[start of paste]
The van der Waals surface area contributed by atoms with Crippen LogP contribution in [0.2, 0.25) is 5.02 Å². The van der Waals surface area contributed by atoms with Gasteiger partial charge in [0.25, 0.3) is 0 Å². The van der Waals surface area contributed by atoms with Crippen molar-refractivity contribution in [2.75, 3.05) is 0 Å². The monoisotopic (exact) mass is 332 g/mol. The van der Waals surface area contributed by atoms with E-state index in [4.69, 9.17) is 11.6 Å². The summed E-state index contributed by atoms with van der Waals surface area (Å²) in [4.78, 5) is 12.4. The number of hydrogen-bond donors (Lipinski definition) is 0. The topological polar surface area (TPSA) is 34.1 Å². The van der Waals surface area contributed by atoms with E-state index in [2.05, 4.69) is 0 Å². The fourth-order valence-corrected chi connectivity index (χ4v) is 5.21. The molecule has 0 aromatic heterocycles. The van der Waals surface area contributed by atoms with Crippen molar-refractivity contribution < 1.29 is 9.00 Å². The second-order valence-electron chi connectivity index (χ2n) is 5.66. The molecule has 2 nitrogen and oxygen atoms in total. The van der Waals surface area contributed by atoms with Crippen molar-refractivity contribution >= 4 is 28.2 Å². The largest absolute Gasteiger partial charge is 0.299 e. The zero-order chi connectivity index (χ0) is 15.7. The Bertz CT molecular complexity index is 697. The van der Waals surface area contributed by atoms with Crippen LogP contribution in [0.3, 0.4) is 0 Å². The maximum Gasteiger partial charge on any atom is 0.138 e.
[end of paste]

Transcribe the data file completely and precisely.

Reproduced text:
The van der Waals surface area contributed by atoms with Crippen LogP contribution in [0.2, 0.25) is 5.02 Å². The van der Waals surface area contributed by atoms with Gasteiger partial charge in [0.25, 0.3) is 0 Å². The van der Waals surface area contributed by atoms with Crippen molar-refractivity contribution in [2.75, 3.05) is 0 Å². The monoisotopic (exact) mass is 332 g/mol. The van der Waals surface area contributed by atoms with E-state index in [4.69, 9.17) is 11.6 Å². The summed E-state index contributed by atoms with van der Waals surface area (Å²) in [4.78, 5) is 12.4. The number of hydrogen-bond donors (Lipinski definition) is 0. The topological polar surface area (TPSA) is 34.1 Å². The van der Waals surface area contributed by atoms with E-state index in [2.05, 4.69) is 0 Å². The fourth-order valence-corrected chi connectivity index (χ4v) is 5.21. The molecule has 0 aromatic heterocycles. The van der Waals surface area contributed by atoms with Crippen molar-refractivity contribution < 1.29 is 9.00 Å². The second-order valence-electron chi connectivity index (χ2n) is 5.66. The molecule has 2 nitrogen and oxygen atoms in total. The van der Waals surface area contributed by atoms with Crippen molar-refractivity contribution >= 4 is 28.2 Å². The largest absolute Gasteiger partial charge is 0.299 e. The zero-order chi connectivity index (χ0) is 15.7. The Bertz CT molecular complexity index is 697. The van der Waals surface area contributed by atoms with Crippen LogP contribution in [0.3, 0.4) is 0 Å². The maximum Gasteiger partial charge on any atom is 0.138 e.